Be careful where you inject these!
From the May 6, 2004 issue
While preparing for a cataract procedure, an OR nurse
went into the refrigerator to obtain sodium hyaluronate.
She quickly noticed two different products. One was sodium
hyaluronate 10 mg/mL (HEALON), manufactured by Pharmacia;
the other was sodium hyaluronate 20 mg/ 2 mL (HYALGAN),
manufactured by Sanofi-Synthelabo. The nurse looked at each
product and realized that they were the "same"
medication (sodium hyaluronate) in the same concentration
(see photo), so she decided to use Hyalgan for the cataract
case. However, as soon as the surgeon began using the product,
he immediately noticed that the fluid was much different
in viscosity than what he typically used. He withdrew what
he had just injected and asked for Healon instead. The surgery
was completed and the patient fared well.
Although both products contain the same basic chemical,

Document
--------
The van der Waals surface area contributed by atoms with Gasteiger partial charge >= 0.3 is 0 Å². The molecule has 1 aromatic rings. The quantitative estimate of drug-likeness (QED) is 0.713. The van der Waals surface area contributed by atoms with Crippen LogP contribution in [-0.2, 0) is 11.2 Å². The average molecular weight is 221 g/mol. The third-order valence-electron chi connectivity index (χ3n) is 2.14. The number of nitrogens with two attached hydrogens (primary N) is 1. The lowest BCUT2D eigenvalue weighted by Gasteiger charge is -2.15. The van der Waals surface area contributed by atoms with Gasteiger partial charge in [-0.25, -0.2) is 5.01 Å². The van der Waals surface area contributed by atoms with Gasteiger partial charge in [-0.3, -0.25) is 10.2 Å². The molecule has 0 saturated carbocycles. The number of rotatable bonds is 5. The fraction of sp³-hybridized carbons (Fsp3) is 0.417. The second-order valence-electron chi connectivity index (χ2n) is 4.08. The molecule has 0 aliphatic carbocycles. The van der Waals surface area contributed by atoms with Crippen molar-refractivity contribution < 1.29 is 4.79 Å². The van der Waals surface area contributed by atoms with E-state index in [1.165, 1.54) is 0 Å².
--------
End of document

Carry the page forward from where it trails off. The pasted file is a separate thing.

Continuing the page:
Hyalgan is designed for injection into joints. It is typically
used to treat pain and help restore normal joint function
in osteoarthritis where the elastoviscous properties of
the synovial fluid in the knee joint diminish, resulting
in less protection and shock absorption. Healon is a viscoelastic
used as a surgical aid in cataract extraction and intraocular
lens implantation. It is also indicated for use in glaucoma
filtration and posterior segment procedures. On the side
of the Healon carton is a note stating that the product
is intended for ophthalmic use. The carton of a similar
product, AMVISC, has such a notation, but it also
has a large picture of an intraocular injection, clarifying
its intended use. Hyalgan does not state the purpose of
the drug on the outside carton.
To prevent dispensing errors in facilities where both products
are available, add an auxiliary label to the cartons to
remind staff about each drug's indication (ophthalmology